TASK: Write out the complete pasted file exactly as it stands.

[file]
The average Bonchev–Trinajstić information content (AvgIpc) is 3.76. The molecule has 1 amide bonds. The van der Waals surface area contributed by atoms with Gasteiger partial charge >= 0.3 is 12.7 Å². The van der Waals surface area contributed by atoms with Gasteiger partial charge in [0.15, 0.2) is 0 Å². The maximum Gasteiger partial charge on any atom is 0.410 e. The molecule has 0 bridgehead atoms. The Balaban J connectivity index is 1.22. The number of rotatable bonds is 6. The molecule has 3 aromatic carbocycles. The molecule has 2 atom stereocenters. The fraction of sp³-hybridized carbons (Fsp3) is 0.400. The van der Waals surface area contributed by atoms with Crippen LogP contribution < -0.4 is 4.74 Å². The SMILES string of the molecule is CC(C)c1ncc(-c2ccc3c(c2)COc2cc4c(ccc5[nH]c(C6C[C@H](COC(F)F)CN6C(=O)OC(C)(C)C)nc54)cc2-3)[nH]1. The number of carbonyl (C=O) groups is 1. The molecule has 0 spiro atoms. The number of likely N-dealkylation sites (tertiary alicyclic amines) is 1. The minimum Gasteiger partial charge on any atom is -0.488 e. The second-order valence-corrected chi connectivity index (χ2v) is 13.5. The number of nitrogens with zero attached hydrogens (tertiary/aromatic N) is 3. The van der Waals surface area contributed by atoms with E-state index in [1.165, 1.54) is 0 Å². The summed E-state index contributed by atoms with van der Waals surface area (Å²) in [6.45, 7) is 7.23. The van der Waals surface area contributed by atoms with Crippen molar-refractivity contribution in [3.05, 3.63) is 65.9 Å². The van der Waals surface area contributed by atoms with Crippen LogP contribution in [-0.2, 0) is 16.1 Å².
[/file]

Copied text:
The average Bonchev–Trinajstić information content (AvgIpc) is 3.76. The molecule has 1 amide bonds. The van der Waals surface area contributed by atoms with Gasteiger partial charge >= 0.3 is 12.7 Å². The van der Waals surface area contributed by atoms with Gasteiger partial charge in [0.15, 0.2) is 0 Å². The maximum Gasteiger partial charge on any atom is 0.410 e. The molecule has 0 bridgehead atoms. The Balaban J connectivity index is 1.22. The number of rotatable bonds is 6. The molecule has 3 aromatic carbocycles. The molecule has 2 atom stereocenters. The fraction of sp³-hybridized carbons (Fsp3) is 0.400. The van der Waals surface area contributed by atoms with Crippen LogP contribution < -0.4 is 4.74 Å². The SMILES string of the molecule is CC(C)c1ncc(-c2ccc3c(c2)COc2cc4c(ccc5[nH]c(C6C[C@H](COC(F)F)CN6C(=O)OC(C)(C)C)nc54)cc2-3)[nH]1. The number of carbonyl (C=O) groups is 1. The molecule has 0 spiro atoms. The number of likely N-dealkylation sites (tertiary alicyclic amines) is 1. The minimum Gasteiger partial charge on any atom is -0.488 e. The second-order valence-corrected chi connectivity index (χ2v) is 13.5. The number of nitrogens with zero attached hydrogens (tertiary/aromatic N) is 3. The van der Waals surface area contributed by atoms with E-state index in [1.165, 1.54) is 0 Å². The summed E-state index contributed by atoms with van der Waals surface area (Å²) in [6.45, 7) is 7.23. The van der Waals surface area contributed by atoms with Crippen molar-refractivity contribution in [3.05, 3.63) is 65.9 Å². The van der Waals surface area contributed by atoms with Crippen LogP contribution in [-0.2, 0) is 16.1 Å².